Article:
- Type Flowering vine
- Lifespan Perennial, annual
- USDA Zones 10-11
- Light Sun or part shade
- Soil Well-drained
- Water Moist, not soggy
- Design Tip Mask a problem
- Companions Nasturtium, creeping fig
- Peak Season August, September
Morning Glory: A Field Guide
Morning glory vines can grow as much as 15 feet in a season, to blanket an ugly fence, wall, or telephone pole. In addition to the purple cultivars everyone thinks of when they think of morning glory, the vines’ trumpet-shaped flowers can bloom in many shades of pink, blue, white, red—as well as variegated combinations.
Some of our favorite varieties are Ipomoea tricolor ‘Heavenly Blue’ (“a classic heirloom that produces sky blue flowers with white centers,” writes our contributor Jeanne Rostaing; Ipomoea nil ‘Scarlett O’Hara’ with red flowers that attract hummingbirds, and I. alba ‘Giant White’ with perfumed white flowers that open in the early evening.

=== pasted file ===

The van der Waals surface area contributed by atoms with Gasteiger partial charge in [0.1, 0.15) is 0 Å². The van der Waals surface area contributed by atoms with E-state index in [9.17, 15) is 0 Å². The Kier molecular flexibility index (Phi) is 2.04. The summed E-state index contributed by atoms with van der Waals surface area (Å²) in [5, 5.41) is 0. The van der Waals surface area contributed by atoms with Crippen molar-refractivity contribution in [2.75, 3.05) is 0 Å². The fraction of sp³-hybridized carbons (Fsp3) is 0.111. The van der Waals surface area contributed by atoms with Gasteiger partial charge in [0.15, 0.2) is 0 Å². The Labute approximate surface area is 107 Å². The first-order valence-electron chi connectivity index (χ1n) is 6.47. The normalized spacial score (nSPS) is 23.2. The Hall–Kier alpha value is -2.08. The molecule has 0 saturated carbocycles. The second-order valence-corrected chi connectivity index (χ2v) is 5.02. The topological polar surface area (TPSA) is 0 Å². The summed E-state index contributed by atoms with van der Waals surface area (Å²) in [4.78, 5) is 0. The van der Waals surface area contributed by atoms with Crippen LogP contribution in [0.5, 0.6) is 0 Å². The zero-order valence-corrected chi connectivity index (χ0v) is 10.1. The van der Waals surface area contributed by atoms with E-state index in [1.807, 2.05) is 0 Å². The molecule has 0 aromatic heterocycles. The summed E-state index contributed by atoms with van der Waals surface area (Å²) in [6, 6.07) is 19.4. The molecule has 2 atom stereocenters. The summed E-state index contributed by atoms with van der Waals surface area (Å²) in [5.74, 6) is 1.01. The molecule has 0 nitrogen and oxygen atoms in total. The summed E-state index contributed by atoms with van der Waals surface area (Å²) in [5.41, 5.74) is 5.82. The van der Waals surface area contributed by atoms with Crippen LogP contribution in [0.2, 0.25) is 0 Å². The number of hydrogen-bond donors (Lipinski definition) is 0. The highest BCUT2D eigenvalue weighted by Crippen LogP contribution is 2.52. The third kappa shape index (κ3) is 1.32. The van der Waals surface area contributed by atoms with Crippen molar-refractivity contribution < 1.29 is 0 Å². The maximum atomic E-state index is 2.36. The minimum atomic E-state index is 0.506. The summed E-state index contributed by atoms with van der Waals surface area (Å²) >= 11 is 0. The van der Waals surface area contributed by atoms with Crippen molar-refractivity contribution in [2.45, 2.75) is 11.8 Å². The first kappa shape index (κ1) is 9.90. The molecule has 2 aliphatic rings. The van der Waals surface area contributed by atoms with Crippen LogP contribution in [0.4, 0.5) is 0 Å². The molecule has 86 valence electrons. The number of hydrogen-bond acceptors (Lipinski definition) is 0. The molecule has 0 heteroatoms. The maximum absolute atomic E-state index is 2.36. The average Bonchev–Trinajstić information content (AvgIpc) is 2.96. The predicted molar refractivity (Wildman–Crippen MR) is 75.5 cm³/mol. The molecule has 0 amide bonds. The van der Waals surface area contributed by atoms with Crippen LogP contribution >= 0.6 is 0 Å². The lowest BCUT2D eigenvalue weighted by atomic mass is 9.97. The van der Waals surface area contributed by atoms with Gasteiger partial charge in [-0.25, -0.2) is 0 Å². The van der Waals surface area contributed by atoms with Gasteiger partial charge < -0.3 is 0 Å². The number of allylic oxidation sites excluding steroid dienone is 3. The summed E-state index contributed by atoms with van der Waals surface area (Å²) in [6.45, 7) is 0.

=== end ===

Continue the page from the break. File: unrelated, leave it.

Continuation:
Tip: Purple morning glory (Ipomoea purpurea) has a reputation for escaping from gardens to naturalize all across the U.S.; other species are also considered invasive in some areas. Prevent it from self-seeding by deadheading flowers after they bloom. Remove the entire plant after the first frost kills it (as if it were a weed) and bag it for removal instead of putting the vines into the compost bin.